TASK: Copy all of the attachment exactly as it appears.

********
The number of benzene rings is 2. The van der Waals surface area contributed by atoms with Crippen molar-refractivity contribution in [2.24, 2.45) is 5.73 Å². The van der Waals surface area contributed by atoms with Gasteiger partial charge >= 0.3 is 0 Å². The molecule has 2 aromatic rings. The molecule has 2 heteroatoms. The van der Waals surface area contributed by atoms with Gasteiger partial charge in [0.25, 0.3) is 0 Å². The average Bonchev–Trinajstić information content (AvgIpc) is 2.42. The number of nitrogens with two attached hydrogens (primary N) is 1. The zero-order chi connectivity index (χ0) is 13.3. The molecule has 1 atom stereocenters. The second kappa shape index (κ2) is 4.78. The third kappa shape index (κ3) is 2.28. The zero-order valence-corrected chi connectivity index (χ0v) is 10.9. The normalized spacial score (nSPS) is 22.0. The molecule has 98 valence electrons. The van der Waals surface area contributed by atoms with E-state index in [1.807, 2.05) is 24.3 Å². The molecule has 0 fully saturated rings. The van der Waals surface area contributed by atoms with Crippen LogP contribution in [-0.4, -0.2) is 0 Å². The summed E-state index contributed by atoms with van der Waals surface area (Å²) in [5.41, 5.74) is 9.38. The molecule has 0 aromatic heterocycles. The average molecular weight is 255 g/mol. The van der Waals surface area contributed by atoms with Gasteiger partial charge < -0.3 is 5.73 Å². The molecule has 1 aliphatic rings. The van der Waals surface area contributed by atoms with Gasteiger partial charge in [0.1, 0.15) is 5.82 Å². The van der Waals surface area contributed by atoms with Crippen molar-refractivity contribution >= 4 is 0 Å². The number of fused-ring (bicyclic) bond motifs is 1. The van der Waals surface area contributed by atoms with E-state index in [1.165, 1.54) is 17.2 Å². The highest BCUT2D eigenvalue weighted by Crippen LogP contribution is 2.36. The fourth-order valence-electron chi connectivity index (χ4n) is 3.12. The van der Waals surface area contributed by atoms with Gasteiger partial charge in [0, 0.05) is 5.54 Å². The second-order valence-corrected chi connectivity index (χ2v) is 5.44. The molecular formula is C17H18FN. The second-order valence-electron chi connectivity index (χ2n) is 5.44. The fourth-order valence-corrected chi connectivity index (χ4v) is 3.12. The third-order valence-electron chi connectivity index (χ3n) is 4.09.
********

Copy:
The number of benzene rings is 2. The van der Waals surface area contributed by atoms with Crippen molar-refractivity contribution in [2.24, 2.45) is 5.73 Å². The van der Waals surface area contributed by atoms with Gasteiger partial charge >= 0.3 is 0 Å². The molecule has 2 aromatic rings. The molecule has 2 heteroatoms. The van der Waals surface area contributed by atoms with Gasteiger partial charge in [0.25, 0.3) is 0 Å². The average Bonchev–Trinajstić information content (AvgIpc) is 2.42. The number of nitrogens with two attached hydrogens (primary N) is 1. The zero-order chi connectivity index (χ0) is 13.3. The molecule has 1 atom stereocenters. The second kappa shape index (κ2) is 4.78. The third kappa shape index (κ3) is 2.28. The zero-order valence-corrected chi connectivity index (χ0v) is 10.9. The normalized spacial score (nSPS) is 22.0. The molecule has 98 valence electrons. The van der Waals surface area contributed by atoms with E-state index in [1.807, 2.05) is 24.3 Å². The molecule has 0 fully saturated rings. The van der Waals surface area contributed by atoms with Crippen LogP contribution in [-0.4, -0.2) is 0 Å². The summed E-state index contributed by atoms with van der Waals surface area (Å²) in [5.41, 5.74) is 9.38. The molecule has 0 aromatic heterocycles. The average molecular weight is 255 g/mol. The van der Waals surface area contributed by atoms with Gasteiger partial charge < -0.3 is 5.73 Å². The molecule has 1 aliphatic rings. The van der Waals surface area contributed by atoms with Gasteiger partial charge in [0.1, 0.15) is 5.82 Å². The van der Waals surface area contributed by atoms with Crippen molar-refractivity contribution >= 4 is 0 Å². The number of fused-ring (bicyclic) bond motifs is 1. The van der Waals surface area contributed by atoms with E-state index in [1.165, 1.54) is 17.2 Å². The highest BCUT2D eigenvalue weighted by Crippen LogP contribution is 2.36. The fourth-order valence-electron chi connectivity index (χ4n) is 3.12. The van der Waals surface area contributed by atoms with Gasteiger partial charge in [0, 0.05) is 5.54 Å². The second-order valence-corrected chi connectivity index (χ2v) is 5.44. The molecular formula is C17H18FN. The second-order valence-electron chi connectivity index (χ2n) is 5.44. The fourth-order valence-corrected chi connectivity index (χ4v) is 3.12. The third-order valence-electron chi connectivity index (χ3n) is 4.09.